Even my 700 MHz G3 iBook, which statistically is one of the most problem-prone laptops Apple has made, has been trouble-free for nearly four years now. I pondered buying AppleCare for it but decided against, and I'm none the worse for it.

Consumer Reports says laptops have among the highest repair rates among the products they track, with 43% of three to four-year-old machines requiring repairs. But as with my WallStreet, many of these problems occurred outside the coverage period of a typical computer extended warranty anyway, and a sizable proportion of them would be due to drops or liquid spills - accidents that extended warranties usually don't cover.

Double Your Warranty for Free?

Another point to consider before purchasing an extended warranty is that many major credit cards will double the manufacturer's warranty period (often capped at two years) on purchases made with their card. However, be sure to read the fine print. My credit card company will double the warranty on a computer purchased, but not on machines used for business purposes, such as my PowerBook.

The phone tech support issue aside, if you buy an expensive machine like a 17" MacBook Pro and the big screen or the logic board fails (as unlikely as that would be statistically), you'll thank yourself for having ponied up for AppleCare.

On the other hand, with a MacBook, like the the iBook, before it, I'm inclined to the view that AppleCare makes little rational sense. AppleCare coverage for a US$1,100 MacBook costs $250, or about 22% of the cost of the computer.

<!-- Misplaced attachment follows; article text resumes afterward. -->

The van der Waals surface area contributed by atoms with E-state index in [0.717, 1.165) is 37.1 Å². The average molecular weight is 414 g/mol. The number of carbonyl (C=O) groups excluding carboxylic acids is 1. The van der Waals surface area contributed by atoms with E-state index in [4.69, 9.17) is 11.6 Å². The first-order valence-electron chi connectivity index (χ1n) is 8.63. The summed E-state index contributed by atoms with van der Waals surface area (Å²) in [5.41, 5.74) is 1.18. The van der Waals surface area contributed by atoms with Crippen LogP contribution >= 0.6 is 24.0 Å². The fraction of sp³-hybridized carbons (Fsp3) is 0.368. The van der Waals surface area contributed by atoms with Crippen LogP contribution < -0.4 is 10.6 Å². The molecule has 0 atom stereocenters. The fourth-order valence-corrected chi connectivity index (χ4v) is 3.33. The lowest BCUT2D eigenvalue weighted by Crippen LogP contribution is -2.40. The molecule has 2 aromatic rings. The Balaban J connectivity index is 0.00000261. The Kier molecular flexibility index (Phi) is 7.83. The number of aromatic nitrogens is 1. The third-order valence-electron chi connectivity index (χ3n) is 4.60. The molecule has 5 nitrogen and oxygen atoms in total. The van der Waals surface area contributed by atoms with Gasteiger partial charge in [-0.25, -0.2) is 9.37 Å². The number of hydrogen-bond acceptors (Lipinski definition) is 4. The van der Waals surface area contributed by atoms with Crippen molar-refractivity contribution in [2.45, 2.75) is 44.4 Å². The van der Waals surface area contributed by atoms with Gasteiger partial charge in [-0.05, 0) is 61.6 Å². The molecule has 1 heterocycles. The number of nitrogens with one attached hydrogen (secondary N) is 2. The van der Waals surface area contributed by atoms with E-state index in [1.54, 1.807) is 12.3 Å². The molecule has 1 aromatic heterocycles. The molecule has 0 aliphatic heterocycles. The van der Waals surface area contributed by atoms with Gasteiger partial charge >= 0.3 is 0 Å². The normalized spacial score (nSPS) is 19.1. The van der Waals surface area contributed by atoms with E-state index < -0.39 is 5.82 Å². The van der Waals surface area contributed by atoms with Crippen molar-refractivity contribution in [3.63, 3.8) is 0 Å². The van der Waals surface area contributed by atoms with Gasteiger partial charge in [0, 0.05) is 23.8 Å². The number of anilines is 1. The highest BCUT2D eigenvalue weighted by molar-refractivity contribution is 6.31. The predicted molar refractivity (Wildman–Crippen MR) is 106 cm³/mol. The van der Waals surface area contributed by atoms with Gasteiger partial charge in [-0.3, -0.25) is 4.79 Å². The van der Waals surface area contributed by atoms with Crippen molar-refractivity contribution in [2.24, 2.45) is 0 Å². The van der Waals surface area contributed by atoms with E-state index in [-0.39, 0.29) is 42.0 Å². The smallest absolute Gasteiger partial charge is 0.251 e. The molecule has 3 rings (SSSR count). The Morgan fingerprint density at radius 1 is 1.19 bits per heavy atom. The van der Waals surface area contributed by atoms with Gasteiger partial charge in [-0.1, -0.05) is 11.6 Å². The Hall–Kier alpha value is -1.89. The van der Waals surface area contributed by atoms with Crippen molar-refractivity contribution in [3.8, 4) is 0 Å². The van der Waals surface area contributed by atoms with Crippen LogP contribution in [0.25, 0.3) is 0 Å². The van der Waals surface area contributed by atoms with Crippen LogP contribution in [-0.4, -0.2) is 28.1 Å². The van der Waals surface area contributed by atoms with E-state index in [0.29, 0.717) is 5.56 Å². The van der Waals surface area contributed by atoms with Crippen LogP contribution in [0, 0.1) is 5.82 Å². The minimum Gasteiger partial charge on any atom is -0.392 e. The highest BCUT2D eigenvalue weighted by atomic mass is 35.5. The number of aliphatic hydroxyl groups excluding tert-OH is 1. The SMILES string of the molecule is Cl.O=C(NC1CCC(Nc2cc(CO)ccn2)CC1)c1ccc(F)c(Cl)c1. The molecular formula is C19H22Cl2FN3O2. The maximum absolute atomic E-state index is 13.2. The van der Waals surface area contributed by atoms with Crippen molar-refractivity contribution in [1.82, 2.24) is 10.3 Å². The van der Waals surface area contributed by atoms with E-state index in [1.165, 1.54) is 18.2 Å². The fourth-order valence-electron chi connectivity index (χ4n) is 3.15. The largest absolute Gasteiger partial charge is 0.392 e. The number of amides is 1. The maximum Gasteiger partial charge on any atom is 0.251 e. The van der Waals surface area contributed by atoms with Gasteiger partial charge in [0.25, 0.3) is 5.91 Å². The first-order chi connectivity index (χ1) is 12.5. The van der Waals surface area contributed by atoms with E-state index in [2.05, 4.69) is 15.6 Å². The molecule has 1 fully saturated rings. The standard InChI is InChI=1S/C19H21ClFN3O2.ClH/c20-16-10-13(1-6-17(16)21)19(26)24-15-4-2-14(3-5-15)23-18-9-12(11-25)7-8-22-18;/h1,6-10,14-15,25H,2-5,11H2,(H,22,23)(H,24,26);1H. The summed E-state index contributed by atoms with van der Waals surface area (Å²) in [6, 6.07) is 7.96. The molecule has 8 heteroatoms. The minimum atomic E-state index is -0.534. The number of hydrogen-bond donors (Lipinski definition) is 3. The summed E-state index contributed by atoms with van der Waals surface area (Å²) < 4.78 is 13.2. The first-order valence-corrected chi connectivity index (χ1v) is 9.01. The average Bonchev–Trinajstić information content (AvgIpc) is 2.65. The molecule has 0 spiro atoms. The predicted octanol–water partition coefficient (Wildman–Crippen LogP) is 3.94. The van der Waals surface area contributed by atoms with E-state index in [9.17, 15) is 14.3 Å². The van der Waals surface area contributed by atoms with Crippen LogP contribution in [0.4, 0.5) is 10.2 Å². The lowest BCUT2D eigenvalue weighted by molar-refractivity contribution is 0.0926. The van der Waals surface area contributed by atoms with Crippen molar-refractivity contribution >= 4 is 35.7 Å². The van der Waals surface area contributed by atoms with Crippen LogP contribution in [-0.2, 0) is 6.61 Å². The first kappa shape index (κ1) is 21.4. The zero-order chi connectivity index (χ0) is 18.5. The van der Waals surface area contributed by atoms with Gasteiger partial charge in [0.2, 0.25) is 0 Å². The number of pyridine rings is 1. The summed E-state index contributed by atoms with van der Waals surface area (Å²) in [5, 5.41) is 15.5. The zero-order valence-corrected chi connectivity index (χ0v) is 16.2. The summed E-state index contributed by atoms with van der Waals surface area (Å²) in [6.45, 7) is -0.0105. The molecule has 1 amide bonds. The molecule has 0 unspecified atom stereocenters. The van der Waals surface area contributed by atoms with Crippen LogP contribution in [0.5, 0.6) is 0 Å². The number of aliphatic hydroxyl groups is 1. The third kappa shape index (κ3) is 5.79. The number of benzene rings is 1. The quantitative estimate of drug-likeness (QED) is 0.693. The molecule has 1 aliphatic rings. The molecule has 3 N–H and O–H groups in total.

• Mac mini, $149* - 18-25% of retail
  • iMac/eMac, $169 - 8.5-17% of retail
  • MacBook/iBook, $249 - 17-22% of retail
  • Power Mac/Mac Pro, $249* - 10% of retail, 2.66 GHz model
  • MacBook Pro/PowerBook, $349* - 12.5-17.5%
* also covers one Apple monitor purchased at same time as computer

IMHO, the MacBook and Mac mini have pretty much become "disposable" computers in the sense that out-of-warranty major repairs make less sense than with PowerBooks. Replacing a bad logic board or broken display will most likely run you close to or even more than what you can get a refurbished example of the same model for - and with a fresh one-year warranty if you buy an Apple Certified Reconditioned machine. Currently, Apple Certified Refurbished 1.83 GHz Core Duo MacBooks are selling for just $850 with a full year warranty, 90 days of phone tech support, and yes, AppleCare eligibility.

However, if you'll sleep better knowing you have AppleCare coverage, don't let me talk you out of it. The degree of risk one is comfortable assuming is a personal matter, and statistical probabilities notwithstanding, with any mass-produced product there will always be a percentage of lemon units - so if you do decide like me to roll the dice, be aware and prepared that once in a while they turn up snake-eyes.

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Charles Moore has been a freelance journalist since 1987 and began writing for Mac websites in May 1998. His The Road Warrior column was a regular feature on MacOpinion, he is news editor at Applelinks.com and a columnist at MacPrices.net. If you find his articles helpful, please consider making a donation to his tip jar.